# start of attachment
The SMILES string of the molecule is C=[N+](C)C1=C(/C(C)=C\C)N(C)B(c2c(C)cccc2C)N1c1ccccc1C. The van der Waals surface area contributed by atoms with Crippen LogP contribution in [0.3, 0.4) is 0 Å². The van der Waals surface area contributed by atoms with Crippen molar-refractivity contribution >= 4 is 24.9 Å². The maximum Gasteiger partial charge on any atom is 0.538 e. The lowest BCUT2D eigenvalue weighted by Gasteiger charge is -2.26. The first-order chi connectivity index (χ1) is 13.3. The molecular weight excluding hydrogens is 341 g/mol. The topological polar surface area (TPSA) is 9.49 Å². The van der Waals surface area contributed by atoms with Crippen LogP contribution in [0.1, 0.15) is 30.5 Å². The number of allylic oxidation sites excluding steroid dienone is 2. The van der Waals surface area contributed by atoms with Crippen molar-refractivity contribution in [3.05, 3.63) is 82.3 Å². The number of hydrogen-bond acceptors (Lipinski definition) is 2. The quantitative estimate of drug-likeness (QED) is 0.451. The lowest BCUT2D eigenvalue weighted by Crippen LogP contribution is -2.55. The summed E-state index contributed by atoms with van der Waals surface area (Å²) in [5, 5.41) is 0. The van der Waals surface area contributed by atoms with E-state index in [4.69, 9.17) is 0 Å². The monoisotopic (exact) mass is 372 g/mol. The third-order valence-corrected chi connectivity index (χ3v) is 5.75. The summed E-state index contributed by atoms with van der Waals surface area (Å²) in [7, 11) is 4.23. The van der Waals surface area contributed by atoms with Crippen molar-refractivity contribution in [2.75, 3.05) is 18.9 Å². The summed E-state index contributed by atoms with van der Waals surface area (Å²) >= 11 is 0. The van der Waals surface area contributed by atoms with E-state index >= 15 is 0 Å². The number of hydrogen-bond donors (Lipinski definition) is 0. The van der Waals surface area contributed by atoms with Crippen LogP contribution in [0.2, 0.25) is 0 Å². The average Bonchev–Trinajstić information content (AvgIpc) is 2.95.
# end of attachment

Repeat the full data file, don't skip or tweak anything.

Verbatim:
The SMILES string of the molecule is C=[N+](C)C1=C(/C(C)=C\C)N(C)B(c2c(C)cccc2C)N1c1ccccc1C. The van der Waals surface area contributed by atoms with Crippen LogP contribution in [0.3, 0.4) is 0 Å². The van der Waals surface area contributed by atoms with Crippen molar-refractivity contribution >= 4 is 24.9 Å². The maximum Gasteiger partial charge on any atom is 0.538 e. The lowest BCUT2D eigenvalue weighted by Gasteiger charge is -2.26. The first-order chi connectivity index (χ1) is 13.3. The molecular weight excluding hydrogens is 341 g/mol. The topological polar surface area (TPSA) is 9.49 Å². The van der Waals surface area contributed by atoms with Crippen LogP contribution in [0.1, 0.15) is 30.5 Å². The number of allylic oxidation sites excluding steroid dienone is 2. The van der Waals surface area contributed by atoms with Crippen molar-refractivity contribution in [3.05, 3.63) is 82.3 Å². The number of hydrogen-bond acceptors (Lipinski definition) is 2. The quantitative estimate of drug-likeness (QED) is 0.451. The lowest BCUT2D eigenvalue weighted by Crippen LogP contribution is -2.55. The summed E-state index contributed by atoms with van der Waals surface area (Å²) in [5, 5.41) is 0. The van der Waals surface area contributed by atoms with E-state index in [4.69, 9.17) is 0 Å². The monoisotopic (exact) mass is 372 g/mol. The third-order valence-corrected chi connectivity index (χ3v) is 5.75. The summed E-state index contributed by atoms with van der Waals surface area (Å²) in [7, 11) is 4.23. The van der Waals surface area contributed by atoms with Crippen molar-refractivity contribution in [2.75, 3.05) is 18.9 Å². The summed E-state index contributed by atoms with van der Waals surface area (Å²) >= 11 is 0. The van der Waals surface area contributed by atoms with E-state index >= 15 is 0 Å². The number of hydrogen-bond donors (Lipinski definition) is 0. The van der Waals surface area contributed by atoms with Crippen LogP contribution in [0.2, 0.25) is 0 Å². The average Bonchev–Trinajstić information content (AvgIpc) is 2.95.